There are many “legal issues facing copyright holders of television shows whose product is available online through modern peer-to-peer networks.” In the instance there is a copyright infringement in peer-to-peer file sharing, court cases are left to determine whether or not the fair use policy is applicable. It has been suggested that the fair use argument depends “on whether the end user downloads for a private viewing experience or whether the end user downloads and extends the use beyond mere private viewing.” In other words, the courts are responsible for determining whether the character of the television show has been changed from the original. If, in fact, individuals are downloading television shows with the intention of using it for more than just “a private viewing experience,” then the fair use argument is much less valid.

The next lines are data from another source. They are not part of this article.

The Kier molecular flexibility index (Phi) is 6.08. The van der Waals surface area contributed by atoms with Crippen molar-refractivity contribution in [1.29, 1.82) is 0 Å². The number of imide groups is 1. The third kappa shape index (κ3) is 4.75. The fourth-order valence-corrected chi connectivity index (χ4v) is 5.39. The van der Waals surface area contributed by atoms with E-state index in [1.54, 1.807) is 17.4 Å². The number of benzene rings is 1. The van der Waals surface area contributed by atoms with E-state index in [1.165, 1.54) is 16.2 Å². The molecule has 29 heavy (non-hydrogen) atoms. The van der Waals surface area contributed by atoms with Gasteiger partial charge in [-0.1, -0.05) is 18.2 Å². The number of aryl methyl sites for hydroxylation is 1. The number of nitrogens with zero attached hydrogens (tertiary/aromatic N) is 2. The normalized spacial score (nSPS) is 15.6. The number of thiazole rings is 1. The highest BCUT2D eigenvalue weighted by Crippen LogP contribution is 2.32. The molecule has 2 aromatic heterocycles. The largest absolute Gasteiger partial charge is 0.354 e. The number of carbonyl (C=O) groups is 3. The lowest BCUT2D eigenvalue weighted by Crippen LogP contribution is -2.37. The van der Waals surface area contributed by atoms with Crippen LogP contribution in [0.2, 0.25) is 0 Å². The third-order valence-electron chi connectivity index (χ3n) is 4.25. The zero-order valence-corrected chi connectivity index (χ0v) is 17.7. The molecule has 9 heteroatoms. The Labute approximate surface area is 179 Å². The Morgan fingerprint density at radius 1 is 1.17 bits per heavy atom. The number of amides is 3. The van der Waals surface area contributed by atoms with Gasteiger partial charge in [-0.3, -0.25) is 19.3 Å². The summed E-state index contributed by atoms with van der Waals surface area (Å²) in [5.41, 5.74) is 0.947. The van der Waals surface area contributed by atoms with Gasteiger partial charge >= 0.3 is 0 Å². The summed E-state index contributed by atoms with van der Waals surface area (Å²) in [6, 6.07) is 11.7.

It is suggested that the television industry take as many anti-piracy precautions as possible, so to avoid the level of illegal downloading in the music industry. Though the fair use argument may prevail in some instances, the majority of copyright infringement and piracy cases cannot be explained by the fair use doctrine. Therefore, copyright laws need to be updated to cover the technology that pirates are using to download their favorite television shows. As the title suggests, individuals involved in these copyright cases need to prepare for the fact that the fair use argument does not work with television shows as well as it may with music.